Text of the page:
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GAO Report Examines Columbia River Basin Restoration Program Under Clean Water Act
Posted on Thursday, August 30, 2018 (PST)

A new report from the U.S. Government Accountability Office calls out federal agencies for not implementing a Columbia River Basin Restoration Program, as required by law, and the report identifies shortcomings in tracking federal spending on restoration efforts that have already been pursued.


In December 2016, Congress amended the Clean Water Act by adding Section 123, which requires the Environmental Protection Agency and the federal Office of Management and Budget to take actions related to restoration efforts in the basin. The GAO was asked to review those efforts.


The report examines efforts to improve water quality from 2010 through 2016; approaches to collaboration that have been used for selected restoration efforts; sources of funding and federal expenditures on restoration; and evaluates how the EPA and the OMB have implemented Section 123.


“The EPA and Office of Management and Budget have not yet implemented Section 123,” the report bluntly states.


The report recommends that EPA develop a plan for implementing a Columbia River Basin Restoration Program; and having OMB compile and submit an interagency “cross-cut” budget. The EPA has accepted the recommendations, but the OMB has yet to comment in response.


The study found that total federal expenditures for restoration efforts through this decade “could not be determined.”


“Entities reported using a mix of federal and nonfederal funding sources for restoration efforts in the basin, but total federal expenditures could not be determined partly because there is no federal funding dedicated toward restoration.


“According to EPA officials, the agency has not yet taken steps to establish the Columbia River Basin Restoration Program, as required by the Clean Water Act Section 123. EPA officials told GAO they have not received dedicated funding appropriated for this purpose,” the report states. “However, EPA has not yet requested funding to implement the program or identified needed resources.”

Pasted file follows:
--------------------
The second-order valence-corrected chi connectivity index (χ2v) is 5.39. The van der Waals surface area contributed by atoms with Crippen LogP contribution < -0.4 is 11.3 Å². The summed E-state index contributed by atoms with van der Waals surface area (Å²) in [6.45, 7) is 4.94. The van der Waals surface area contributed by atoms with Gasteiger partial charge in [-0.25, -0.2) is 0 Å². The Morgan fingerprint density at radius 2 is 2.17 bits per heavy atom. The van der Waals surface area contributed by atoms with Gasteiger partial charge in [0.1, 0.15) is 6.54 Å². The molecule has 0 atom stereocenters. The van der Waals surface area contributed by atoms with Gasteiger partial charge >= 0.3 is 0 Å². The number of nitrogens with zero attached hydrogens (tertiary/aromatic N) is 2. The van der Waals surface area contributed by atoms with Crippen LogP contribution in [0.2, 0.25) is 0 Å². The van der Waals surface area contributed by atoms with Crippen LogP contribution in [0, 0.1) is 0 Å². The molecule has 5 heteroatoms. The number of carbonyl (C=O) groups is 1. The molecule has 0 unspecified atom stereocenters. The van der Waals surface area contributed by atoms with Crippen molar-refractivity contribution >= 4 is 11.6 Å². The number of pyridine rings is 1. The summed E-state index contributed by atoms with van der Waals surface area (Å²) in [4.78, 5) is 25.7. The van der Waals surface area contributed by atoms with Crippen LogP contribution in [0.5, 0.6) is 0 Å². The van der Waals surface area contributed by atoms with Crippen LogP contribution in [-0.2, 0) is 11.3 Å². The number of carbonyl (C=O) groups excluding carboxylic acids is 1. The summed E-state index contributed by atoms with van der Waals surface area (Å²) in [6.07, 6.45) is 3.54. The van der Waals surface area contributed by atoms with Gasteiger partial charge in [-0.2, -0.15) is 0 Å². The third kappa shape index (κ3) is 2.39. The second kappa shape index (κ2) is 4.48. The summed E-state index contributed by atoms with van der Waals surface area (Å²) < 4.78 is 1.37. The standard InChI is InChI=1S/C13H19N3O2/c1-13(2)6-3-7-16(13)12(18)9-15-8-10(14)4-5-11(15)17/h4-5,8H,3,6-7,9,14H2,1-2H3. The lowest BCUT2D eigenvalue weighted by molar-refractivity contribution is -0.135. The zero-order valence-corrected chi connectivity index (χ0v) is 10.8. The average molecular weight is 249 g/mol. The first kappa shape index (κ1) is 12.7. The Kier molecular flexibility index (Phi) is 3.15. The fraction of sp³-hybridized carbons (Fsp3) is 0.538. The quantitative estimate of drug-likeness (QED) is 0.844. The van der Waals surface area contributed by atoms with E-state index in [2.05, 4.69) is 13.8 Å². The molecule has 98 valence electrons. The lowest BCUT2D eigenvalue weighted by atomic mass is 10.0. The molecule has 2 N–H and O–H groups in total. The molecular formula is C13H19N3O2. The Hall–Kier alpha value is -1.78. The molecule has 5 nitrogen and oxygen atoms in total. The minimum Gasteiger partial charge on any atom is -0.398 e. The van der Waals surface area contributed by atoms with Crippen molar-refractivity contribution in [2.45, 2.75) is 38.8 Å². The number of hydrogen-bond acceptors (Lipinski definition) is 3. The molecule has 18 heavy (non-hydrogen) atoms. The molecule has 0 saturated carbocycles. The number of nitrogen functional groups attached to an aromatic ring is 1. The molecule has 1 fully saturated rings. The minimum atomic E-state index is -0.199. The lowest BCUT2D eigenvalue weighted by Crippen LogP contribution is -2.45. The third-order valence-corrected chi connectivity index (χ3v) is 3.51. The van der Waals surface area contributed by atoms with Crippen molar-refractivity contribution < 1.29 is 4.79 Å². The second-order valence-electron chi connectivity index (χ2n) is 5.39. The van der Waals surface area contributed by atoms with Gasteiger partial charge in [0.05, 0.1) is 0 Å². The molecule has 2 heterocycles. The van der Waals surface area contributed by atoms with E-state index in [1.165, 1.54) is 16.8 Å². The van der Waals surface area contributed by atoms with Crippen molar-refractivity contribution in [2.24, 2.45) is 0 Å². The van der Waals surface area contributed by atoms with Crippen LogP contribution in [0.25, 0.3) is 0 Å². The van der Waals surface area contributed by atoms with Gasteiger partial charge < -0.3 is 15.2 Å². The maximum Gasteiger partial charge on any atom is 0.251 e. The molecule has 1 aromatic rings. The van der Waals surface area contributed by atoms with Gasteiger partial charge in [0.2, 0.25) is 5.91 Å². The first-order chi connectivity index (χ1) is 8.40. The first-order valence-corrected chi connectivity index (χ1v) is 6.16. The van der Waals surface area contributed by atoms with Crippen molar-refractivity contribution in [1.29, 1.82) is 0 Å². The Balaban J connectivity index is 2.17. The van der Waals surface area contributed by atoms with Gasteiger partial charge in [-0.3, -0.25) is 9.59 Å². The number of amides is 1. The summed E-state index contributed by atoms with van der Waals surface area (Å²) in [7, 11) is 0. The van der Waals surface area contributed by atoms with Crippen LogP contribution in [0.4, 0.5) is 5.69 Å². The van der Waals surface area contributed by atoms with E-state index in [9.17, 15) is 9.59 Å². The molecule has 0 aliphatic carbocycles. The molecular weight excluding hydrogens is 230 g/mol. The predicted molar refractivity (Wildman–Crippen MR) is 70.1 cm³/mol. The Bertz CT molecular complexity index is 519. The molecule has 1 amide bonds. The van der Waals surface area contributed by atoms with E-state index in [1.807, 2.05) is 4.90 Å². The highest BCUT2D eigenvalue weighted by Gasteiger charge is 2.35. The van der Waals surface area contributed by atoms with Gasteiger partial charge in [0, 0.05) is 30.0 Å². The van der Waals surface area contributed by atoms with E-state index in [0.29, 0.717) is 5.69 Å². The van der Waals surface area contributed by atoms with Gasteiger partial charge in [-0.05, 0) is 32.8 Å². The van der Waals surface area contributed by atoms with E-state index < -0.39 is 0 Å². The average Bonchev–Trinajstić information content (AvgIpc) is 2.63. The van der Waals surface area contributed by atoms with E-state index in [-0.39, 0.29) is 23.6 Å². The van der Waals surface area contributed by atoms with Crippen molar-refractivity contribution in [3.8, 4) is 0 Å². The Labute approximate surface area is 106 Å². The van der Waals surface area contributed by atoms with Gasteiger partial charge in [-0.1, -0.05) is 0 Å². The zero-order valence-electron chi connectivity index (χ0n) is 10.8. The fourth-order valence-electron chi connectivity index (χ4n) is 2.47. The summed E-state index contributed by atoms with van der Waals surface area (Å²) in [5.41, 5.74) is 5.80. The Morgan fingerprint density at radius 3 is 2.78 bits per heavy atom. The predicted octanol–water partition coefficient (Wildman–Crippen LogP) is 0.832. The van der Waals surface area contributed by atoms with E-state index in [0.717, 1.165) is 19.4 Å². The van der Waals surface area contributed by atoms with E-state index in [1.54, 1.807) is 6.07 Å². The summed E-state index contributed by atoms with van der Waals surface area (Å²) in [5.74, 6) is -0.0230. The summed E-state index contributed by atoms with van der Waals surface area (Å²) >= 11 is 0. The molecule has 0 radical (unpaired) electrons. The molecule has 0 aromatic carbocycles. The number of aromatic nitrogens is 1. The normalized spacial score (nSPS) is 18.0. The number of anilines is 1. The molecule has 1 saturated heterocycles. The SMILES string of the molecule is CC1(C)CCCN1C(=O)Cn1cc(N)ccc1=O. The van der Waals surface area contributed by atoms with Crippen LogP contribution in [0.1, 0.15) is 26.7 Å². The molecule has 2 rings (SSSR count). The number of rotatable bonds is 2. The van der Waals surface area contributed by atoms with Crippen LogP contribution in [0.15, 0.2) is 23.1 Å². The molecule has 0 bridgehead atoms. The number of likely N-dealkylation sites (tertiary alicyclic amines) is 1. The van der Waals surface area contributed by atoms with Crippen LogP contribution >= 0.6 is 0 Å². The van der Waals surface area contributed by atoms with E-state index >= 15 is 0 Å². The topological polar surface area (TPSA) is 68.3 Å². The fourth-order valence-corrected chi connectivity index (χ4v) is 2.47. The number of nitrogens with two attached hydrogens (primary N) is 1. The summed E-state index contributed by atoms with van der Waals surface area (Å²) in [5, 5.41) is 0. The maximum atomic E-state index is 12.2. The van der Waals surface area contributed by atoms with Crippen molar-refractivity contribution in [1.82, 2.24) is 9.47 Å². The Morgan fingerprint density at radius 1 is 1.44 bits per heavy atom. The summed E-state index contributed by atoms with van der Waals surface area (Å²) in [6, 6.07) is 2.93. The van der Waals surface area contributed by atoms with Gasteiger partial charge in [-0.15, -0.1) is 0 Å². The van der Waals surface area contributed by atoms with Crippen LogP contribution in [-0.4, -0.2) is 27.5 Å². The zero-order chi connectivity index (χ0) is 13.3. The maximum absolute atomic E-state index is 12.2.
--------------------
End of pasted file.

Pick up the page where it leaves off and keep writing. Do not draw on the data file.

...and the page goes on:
And the report points out that the OMB hasn’t requested related budget information from several federal agencies involved with restoration efforts.


“By developing a program management plan that identifies actions and resources needed, EPA would have more reasonable assurance that it can establish the program in a timely manner,” the report states. “Also, an interagency cross-cut budget has not been submitted. According to OMB officials, they have had internal conversations on the approach to develop the budget but have not requested information from agencies. A cross-cut budget would help ensure Congress is better informed as it considers funding for basin restoration efforts.”


The report points out that the Columbia Basin is one of North America’s largest watersheds, encompassing 259,000 square miles in the U.S. and Canada, a region with a population of 8 million people. It was once the largest salmon-producing river system in the world, with 16 million salmon returning annually for spawning. Now there are 13 salmon and steelhead stocks that are listed as “threatened” or “endangered.”


“However, hydroelectric power generation, agricultural practices, and other human activities have impaired water quality in some areas of the basin to the point where historic salmon and steelhead stocks and human health are at risk,” the study states.